Anthony McCall at the Serpentine Gallery

10 Feb

I used to put the Serpentine as probably the second most important publicly funded gallery in London (to me as a contemporary artist), with a diverse range of temporary exhibitions by major artists known and being introduced to us perhaps for the first time.  Sadly the recent exhibition of Anthony McCall’s films come light sculptures is the worst curated or designed exhibition I think I have ever attended. I first saw one of his pieces at San Francisco Museum of Modern Art (SFMOMA) whilst travelling last summer and they had the film installed so that you entered (and exited) right beside the screen, I suppose you would call it, with the light filling the entire, dark room from the projector located against the far wall.  It really made you feel it was an interactive sculpture you can touch and become part of.

 At the Serpentine they totally destroyed the engagement with the work by making a route around behind the projectors so the English audience can conscientiously walk around the work and not disturb it.  Furthermore they put signs directing the audience around this route with lights that brightened the space.  Perhaps what most offended me though was that not nearly enough haze was used to fill the spaces and the projections pretty much lost their sculptural form.

 I paid a second visit on the last day of the exhibition to confirm my disgust and found the projection in the central room was had broken or perhaps they’d run out of haze liquid to run that one, but someone had turned the gallery lights (arranged in a circle on the ceiling) on dimly, presumably for health and safety whilst going across to the next room.  I had to laugh out loud.  About a couple of dozen people were sat in there on the floor, enjoying the work like the responses to Olafur Eliasson’s Weather Project in Tate Modern’s Turbine Hall.  Whilst perhaps there was an art to this installation, revealing the lighting inherent in the gallery space alike my own work observing light permeating the blackout blinds in the project space at college, I am pretty sure it wasn’t intended to be an artwork and certainly wasn’t made by McCall.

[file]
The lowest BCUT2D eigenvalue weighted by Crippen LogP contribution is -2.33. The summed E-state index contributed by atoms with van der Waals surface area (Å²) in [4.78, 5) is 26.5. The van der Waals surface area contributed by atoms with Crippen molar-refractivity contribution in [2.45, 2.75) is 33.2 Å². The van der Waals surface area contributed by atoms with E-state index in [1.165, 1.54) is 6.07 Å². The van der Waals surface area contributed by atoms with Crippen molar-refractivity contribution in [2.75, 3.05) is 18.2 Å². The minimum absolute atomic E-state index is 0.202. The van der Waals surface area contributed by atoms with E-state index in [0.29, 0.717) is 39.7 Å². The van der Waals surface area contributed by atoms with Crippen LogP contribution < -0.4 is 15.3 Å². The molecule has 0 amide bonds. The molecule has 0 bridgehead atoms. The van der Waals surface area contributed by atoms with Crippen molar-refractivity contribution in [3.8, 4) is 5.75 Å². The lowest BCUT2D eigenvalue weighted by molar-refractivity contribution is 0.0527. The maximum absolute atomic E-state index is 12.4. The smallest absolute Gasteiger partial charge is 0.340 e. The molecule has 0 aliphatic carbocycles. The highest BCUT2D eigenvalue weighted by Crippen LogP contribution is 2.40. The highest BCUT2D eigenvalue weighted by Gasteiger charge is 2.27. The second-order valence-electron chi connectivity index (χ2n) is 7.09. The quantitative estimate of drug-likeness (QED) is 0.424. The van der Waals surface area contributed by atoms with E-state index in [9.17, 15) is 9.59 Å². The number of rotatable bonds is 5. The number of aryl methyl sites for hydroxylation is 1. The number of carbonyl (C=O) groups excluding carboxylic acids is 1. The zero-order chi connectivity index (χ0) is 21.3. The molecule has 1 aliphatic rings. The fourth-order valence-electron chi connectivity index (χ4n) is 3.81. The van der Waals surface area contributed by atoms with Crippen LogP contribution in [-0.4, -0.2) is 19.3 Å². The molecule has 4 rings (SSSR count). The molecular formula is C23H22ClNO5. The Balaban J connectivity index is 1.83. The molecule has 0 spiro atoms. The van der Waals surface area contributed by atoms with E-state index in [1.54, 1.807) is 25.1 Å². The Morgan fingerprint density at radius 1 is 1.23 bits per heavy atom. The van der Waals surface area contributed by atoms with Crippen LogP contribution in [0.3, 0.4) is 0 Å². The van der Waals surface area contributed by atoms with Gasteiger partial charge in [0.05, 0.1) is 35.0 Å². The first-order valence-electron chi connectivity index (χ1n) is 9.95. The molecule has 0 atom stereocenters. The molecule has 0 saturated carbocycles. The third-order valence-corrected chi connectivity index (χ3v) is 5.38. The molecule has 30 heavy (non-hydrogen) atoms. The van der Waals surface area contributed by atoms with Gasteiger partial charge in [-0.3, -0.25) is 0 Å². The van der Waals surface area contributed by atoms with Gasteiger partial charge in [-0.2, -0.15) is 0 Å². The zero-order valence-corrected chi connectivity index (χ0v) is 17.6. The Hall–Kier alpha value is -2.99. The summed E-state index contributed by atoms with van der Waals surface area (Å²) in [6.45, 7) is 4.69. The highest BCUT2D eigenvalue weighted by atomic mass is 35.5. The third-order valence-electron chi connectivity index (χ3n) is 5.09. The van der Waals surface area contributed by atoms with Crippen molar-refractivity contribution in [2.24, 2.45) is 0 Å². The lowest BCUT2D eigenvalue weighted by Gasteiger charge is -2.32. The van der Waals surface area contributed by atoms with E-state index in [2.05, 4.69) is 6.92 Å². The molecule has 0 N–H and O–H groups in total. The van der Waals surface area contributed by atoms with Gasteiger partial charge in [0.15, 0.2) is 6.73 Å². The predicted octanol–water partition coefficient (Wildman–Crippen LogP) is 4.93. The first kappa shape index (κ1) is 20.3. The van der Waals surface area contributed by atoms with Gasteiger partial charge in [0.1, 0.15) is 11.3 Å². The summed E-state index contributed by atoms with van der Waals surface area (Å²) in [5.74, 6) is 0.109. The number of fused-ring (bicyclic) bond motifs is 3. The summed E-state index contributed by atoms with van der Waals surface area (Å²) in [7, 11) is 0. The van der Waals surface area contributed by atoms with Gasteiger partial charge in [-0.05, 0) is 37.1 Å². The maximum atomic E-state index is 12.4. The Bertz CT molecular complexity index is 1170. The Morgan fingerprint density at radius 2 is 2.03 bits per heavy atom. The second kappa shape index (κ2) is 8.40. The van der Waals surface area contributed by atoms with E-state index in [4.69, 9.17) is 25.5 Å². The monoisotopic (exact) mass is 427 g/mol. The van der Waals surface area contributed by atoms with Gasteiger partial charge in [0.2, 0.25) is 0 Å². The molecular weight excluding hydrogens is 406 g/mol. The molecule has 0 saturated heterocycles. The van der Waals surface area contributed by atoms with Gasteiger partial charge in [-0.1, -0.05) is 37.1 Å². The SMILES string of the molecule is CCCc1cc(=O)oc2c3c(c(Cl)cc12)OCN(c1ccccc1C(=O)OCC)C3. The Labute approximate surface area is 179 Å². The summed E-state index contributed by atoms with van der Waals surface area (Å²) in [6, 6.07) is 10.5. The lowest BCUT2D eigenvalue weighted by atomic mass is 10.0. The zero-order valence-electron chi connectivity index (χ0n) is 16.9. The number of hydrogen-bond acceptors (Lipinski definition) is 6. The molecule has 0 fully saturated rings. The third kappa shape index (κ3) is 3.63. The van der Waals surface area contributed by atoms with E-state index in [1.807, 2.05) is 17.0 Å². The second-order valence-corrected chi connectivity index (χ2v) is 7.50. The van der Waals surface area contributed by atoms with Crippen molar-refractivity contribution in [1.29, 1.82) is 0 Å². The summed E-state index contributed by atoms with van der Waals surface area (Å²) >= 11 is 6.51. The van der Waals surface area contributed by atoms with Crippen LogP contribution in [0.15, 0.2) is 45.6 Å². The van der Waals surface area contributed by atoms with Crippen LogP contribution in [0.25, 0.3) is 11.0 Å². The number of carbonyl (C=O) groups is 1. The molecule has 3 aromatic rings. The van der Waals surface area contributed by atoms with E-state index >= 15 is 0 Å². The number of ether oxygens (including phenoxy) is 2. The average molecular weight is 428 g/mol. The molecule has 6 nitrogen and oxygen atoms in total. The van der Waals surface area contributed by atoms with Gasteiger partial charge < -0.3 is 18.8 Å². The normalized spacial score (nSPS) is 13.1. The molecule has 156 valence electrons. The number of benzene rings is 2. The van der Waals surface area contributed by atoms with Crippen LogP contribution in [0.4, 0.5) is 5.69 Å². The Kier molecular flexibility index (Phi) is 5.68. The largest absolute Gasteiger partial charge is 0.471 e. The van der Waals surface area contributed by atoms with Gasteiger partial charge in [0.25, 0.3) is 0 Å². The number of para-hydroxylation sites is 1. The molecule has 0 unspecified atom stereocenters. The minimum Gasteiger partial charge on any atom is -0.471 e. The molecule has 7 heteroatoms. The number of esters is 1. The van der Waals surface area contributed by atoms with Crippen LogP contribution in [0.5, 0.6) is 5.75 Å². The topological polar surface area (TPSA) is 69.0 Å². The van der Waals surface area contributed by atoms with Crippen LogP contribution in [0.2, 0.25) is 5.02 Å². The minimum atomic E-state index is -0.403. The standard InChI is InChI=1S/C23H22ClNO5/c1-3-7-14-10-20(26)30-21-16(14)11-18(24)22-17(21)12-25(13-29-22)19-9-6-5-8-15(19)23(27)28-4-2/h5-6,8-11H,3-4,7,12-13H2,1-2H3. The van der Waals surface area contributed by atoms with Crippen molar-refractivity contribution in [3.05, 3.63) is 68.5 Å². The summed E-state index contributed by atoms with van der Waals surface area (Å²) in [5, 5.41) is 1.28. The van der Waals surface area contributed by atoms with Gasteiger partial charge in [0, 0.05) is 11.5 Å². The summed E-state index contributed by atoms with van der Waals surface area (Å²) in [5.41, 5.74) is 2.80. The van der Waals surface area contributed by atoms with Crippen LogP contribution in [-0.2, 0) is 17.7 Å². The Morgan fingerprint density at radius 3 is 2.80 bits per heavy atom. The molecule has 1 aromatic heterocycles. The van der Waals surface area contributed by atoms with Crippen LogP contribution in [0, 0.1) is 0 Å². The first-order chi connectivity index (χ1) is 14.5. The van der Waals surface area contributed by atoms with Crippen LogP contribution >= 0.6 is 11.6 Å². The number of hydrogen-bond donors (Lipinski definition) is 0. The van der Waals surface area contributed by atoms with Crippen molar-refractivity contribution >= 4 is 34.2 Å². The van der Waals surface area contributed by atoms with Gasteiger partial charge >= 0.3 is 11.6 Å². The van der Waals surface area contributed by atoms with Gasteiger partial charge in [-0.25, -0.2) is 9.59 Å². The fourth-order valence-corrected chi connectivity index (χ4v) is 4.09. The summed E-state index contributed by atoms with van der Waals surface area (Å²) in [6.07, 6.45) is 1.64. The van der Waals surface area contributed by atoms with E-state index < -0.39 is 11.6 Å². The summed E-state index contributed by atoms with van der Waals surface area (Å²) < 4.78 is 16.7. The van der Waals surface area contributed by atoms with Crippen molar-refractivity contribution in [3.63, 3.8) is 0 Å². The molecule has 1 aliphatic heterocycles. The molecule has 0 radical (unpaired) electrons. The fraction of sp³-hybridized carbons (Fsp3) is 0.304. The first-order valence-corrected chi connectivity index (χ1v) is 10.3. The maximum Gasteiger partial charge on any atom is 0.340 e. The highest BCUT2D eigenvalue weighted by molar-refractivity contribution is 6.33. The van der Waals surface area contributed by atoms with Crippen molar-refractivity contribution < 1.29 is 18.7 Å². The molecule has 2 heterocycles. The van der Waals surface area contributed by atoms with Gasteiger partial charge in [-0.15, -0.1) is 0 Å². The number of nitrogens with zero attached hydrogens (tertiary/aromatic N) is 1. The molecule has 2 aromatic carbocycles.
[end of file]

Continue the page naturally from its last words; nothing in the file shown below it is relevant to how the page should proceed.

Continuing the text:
A further whinge is that they totally failed to describe what was happening in the still photographic prints of ‘Long Film for Ambient Light’ (1975) in both the label and catalogue.  It looks to me like we are just looking at a projector in a room that shows the daylight coming in the windows during the day and is dark at night.  In fact, there was no film as such, this is a much more conceptual piece covering the windows with white paper to become light sources during the day and reflective projection screens at night, with the addition of a light bulb hung in the centre of the room at eye level, constantly lit throughout the work.


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